I swear, this whole “anime/cartoons” / “manga/comics” thing has got to be the highest point of contention levied towards us, and there’s no good reason for it. A lot of people on the Internet get awfully mad when they hear my super-hardline stance regarding my criteria for “anime” and “manga” such that the terminology will have any continued use in the English language, and they’re awfully eager to try and prove me wrong.

    Indeed, of all the subjects we’ve talked about in the history of this podcast, I think that one has been revisited more than any other thing, but every single time it’s the same old story. Time and time again, the definition I go with–that terms such as “anime” and “manga” as used in English should denote point of origin and nothing more–is simple, straightforward, and easy to apply, with no “but what about THIS?” examples able to trip it up. From a pragmatic perspective, it’s simply a better and more useful definition than the crap concepts being fed to you by the “OEL” and “How to Draw Manga” publishers of the world.

    The sad truth has just got to be that there exists a vocal contingent of would-be aspiring artists (you see, they’re not quite merely aspiring artists yet) that simply don’t want to accept the idea we put forth that there is nothing about “manga” that is intrinsically superior to “comicbooks.” The people espousing the “ANYONE can draw manga if you do this, this, and this” message are telling them exactly what they want to hear. So it is that they desperately want to be considered a “mangaka” rather than a “comicbook creator.”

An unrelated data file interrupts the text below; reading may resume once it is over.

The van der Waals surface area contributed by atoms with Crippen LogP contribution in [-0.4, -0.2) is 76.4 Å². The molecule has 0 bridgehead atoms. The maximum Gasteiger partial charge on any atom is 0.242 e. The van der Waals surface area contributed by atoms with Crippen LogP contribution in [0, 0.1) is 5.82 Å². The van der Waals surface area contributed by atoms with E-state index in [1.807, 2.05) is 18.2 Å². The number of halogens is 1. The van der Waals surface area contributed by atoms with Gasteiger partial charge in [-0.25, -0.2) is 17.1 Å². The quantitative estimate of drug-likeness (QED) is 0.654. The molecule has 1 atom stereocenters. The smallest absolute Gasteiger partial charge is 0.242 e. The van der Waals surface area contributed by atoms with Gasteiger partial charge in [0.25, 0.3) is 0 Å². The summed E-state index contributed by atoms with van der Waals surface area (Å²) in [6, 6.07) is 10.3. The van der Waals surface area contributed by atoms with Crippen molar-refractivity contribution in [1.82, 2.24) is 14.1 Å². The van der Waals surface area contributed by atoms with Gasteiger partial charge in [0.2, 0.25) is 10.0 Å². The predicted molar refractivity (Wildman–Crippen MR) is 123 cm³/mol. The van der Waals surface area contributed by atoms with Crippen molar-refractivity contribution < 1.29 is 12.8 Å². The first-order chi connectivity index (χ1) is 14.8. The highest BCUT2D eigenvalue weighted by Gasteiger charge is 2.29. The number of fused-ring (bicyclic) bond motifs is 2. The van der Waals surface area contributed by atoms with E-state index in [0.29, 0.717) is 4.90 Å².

These people can all go get their pet rings removed. Don’t mind that elevator.

  5. I think one possible definition is the intended audience, and the context in which your work is created. Most of what we consider anime and manga is after all not only made (or principally created, even if tasks are subcontracted out) by Japanese, and are intended to speak to a Japanese audience.

    This doesn’t mean you should be beheaded as the filthy foreigner you are if you dare create something influenced by a manga or anime, only that manga and anime were there to influence you precisely because they were different, and created by different people. Not aliens beyond comprehension–just definitely different. If there weren’t profound cultural differences between Japanese and Americans (and remember, there are profound cultural differences even between Canadians and Americans), we would never have taken note of “anime” and “manga” as anything special, after all. You know the Venn diagrams– where two or more circles show a certain area of overlap? That’s the gaijin otaku, or the foreign artist inspired by anime and manga. But they still aren’t all the same circle.